Prices for solar panels have come down about 75% in the past decade.
As new-generation technologies come onto the market.
Before the promise, there are the pitfalls of solar panels, as revealed in very disturbing news from this week – and as reposted on the VGS social media from Forbes:
In recent years Chinese manufacturers have come to dominate world output in solar panels and components. The conventional wisdom within the renewable energy sector, until recently, was that China had taken over the market because its companies were more efficient, with better automation and more reliable supply chains.
But events over the last few months make clear that there have been some other factors working in China’s favor: cheap coal, heavy Chinese government subsidies allowing for the dumping of solar panels on foreign markets, and the use of forced labor in conditions described as “genocide” and “slavery.”
Prices for solar panels have come down about 75% in the past decade. Some of that is due to factory automation and know how. But cheaper labor makes a big difference as well. Goldman Sachs, in a report, emphasized lower capital costs from “cheaper labour” were a key factor in China’s ability to lower costs, and the Chinese government admits that it operates “surplus labor” programs relocating millions of people from their homes in Xinjiang. It simply denies that it uses coercion in such relocations.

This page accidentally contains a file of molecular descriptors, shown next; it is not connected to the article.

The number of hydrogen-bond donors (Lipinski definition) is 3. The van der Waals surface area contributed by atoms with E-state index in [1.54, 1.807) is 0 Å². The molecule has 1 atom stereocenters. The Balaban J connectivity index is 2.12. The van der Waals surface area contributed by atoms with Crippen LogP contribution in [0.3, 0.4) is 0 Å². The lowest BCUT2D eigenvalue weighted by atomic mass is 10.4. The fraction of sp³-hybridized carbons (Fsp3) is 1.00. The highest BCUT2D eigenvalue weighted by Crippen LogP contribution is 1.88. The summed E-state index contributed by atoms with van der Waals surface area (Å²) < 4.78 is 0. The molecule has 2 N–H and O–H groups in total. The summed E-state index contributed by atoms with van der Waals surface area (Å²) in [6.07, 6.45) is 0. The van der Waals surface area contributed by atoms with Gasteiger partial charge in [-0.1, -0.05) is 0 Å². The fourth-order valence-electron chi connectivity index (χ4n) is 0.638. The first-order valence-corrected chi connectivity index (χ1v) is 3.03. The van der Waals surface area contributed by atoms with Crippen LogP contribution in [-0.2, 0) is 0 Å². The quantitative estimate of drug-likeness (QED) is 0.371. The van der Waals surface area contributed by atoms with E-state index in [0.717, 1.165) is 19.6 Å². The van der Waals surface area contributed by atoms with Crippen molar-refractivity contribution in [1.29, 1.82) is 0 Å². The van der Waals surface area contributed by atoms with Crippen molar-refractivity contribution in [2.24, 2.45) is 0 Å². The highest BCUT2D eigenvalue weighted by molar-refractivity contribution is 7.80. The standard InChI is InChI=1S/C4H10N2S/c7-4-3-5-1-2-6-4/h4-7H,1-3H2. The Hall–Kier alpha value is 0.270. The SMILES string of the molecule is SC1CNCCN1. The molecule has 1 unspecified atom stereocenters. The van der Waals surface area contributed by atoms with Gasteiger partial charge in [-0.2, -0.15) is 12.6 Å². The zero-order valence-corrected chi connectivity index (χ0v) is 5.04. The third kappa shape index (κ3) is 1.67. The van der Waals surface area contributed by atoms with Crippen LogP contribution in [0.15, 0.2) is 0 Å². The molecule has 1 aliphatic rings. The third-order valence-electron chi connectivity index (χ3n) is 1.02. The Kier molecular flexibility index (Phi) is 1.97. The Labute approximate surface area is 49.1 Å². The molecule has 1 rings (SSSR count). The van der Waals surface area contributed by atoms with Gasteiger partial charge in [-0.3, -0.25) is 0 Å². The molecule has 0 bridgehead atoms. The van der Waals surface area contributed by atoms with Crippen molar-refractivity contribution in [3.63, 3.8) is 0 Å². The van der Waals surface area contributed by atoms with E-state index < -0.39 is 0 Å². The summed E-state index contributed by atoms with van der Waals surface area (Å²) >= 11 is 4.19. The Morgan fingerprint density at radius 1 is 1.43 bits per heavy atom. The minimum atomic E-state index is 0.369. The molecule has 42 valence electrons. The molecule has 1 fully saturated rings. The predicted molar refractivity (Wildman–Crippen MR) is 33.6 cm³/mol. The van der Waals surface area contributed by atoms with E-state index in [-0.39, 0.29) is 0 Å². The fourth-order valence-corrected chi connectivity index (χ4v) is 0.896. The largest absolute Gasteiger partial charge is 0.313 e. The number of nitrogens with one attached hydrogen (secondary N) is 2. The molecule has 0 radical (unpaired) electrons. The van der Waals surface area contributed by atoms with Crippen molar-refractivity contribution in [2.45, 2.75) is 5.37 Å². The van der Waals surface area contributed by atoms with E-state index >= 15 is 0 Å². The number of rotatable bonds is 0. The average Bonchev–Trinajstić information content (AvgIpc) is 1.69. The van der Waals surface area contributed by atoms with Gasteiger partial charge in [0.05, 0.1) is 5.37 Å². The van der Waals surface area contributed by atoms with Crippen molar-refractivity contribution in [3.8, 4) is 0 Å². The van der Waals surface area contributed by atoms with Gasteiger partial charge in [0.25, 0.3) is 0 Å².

With an update from the FT:
Moreover, there are questions about how ‘green’ the current generation of solar panels really are:
However, there are more alternative technologies being developed.
For example, transparent solar panels
Here are a couple of companies offering ‘stained glass windows’ – which could fit in any Sid Valley conservatory:
photo: BRE Smart Home
Other examples of new technologies include:
… municipal paving:
… flexible panels from Singapore:
… using a novel inkjet printing procedure:
And “the next-generation” of panels thanks to a greater fundamental understanding of the structure within a key component:
And there are plenty of new applications for the old technologies, including:
It’s quite something to see how far the technology has come.
This is from 1992:
And this is from last month: